Grade 1 French Immersion | My Child in School | Manitoba Education
MY CHILD IN SCHOOL – Informed Parent, Involved Parent


What my child is learning

In Grade 1, your child learns to:

  • grasp the main ideas of French language messages they hear or read with the help of actions, pictures, and links to personal experiences
  • understand and follow directions in French
  • use actions, drawings, words and simple sentences to communicate his or her ideas about what he or she has seen and heard in French
  • recognize that there are different reasons for writing things down
  • communicate ideas and information in French:
    • by correctly using words for classroom routines and themes when speaking
    • by repeating and using simple sentences correctly
    • by using words learned in class and sentences based on a model sentence
    • by using word lists, checking word order and space between letters and asking for help when he or she writes down ideas

To find out more about what your child is learning, talk to their teacher. You may also refer to the Language Arts Practices: Orientation Guide for information regarding the program’s guiding principles and recommended practices.

How your child is assessed

Your child’s progress in Français will be reported in three areas and may address the following questions:

  • Comprehension (Reading, Listening, Viewing)
    Does your child understand the general idea of a short piece of writing with pictures that has been read out loud?
    Does your child use actions, drawings and words to respond to a short piece of writing with pictures that has been read out loud?
    How well does your child follow simple directions?
  • Communication (Writing, Speaking, Representing)
    Does your child communicate using familiar words about school routine?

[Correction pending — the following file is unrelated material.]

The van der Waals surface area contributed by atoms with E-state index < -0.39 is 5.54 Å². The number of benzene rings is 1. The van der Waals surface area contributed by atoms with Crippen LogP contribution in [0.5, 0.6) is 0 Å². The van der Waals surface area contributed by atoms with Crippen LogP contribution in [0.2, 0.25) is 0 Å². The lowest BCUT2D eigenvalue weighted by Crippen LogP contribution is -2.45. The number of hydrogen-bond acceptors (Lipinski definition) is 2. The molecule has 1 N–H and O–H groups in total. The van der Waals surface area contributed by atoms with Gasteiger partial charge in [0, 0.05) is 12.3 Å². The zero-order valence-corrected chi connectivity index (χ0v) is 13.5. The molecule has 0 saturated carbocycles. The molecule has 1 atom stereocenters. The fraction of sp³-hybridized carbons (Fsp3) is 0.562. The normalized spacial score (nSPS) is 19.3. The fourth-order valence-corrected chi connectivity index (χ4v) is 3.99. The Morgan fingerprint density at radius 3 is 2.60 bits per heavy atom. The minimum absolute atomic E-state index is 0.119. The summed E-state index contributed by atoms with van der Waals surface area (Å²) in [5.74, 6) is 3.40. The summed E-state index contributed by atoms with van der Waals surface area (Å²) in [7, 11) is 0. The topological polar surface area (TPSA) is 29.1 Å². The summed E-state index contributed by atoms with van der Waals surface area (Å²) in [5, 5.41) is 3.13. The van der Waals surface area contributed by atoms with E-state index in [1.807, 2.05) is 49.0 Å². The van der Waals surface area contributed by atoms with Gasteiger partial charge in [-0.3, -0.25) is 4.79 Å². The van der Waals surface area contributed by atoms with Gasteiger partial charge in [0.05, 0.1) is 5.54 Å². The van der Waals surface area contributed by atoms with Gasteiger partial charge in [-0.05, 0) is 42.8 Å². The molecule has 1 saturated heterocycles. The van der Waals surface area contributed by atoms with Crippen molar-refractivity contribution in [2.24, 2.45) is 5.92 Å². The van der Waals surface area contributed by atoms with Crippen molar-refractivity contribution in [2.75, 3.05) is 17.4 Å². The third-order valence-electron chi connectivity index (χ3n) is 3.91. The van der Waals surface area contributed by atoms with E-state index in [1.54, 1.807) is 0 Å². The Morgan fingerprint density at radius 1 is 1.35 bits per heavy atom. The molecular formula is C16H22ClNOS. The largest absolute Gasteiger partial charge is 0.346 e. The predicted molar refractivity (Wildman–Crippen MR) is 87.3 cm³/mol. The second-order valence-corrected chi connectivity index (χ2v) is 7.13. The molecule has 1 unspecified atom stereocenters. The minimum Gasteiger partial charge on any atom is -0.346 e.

Does your child participate in activities to learn words for a particular theme?
    Does your child express ideas in writing using a model sentence?
  • Critical Thinking
    Does your child make connections between what is being learned and previous knowledge and experiences?

The teacher will report on your child’s progress three times a year. The information from each report helps you to support your child’s learning. You can use it to talk with your child and your child’s teacher about results, strengths, challenges and what your child will be doing next.


  • Winnipeg Public Library: Features information and programming devoted to Early Literacy as well as access to several databases of digital storybooks for a variety of grade levels. To access French storybooks, click on the Tumble Book Library link, then go to the top right hand corner of the page and change the language to "Français". The St. Boniface Library features the WPL’s largest collection of physical French language resources and offers onsite activities and services in French.
  • Librairie À La Page: Located at 200 Provencher Blvd. in Winnipeg, this store sells French language books, magazines, and games for all ages.
  • Lalilo: Learners following this program develop their phonological awareness skills while gradually learning the fundamentals of reading. Families may opt to have their children study in French or in English upon opening a free parent account.
  • Boukili: With a free account, families may access this rich collection of interactive French storybooks, organized by skill level. Boukili is also available as a smartphone app.
  • Several Canadian French language media companies have developed websites for younger learners. Zone des petits (Radio-Canada), Mini-TFO (TFO), and Coucou (Télé-Québec) feature games, songs, videos and animated stories for growing students’ French language vocabulary. TFO and Radio-Canada also offer smartphone apps appropriate for this age group.
  • Toupie et Binou: This child-friendly website features French language videos, stories, printable activities, and songs for young children to sing along to.
  • Idéllo: Families signing up for a free account can access this online platform of French language multimedia content and learning activities, including lesson plans.
  • WordReference Bilingual Dictionary: A quick reference tool including pronunciation files.
  • Farlex Pronunciation Dictionary: This tool allows users to hear French terms alone and in context. Includes an offline dictionary: iOS app, Android app.
  • DREF (Direction des ressources éducatives françaises): Registered home-schooling families with verified accounts may access this library of French language educational resources, including books, board games, and digital tools.
  • Please visit the My Learning at Home – Immersion website for links to more French language resources.

Frequently Asked Questions

What do you mean by "viewing" and "representing"?

How can I help my child (even if I don’t speak French)?

How do Children Learn to Read and Write in a Second Language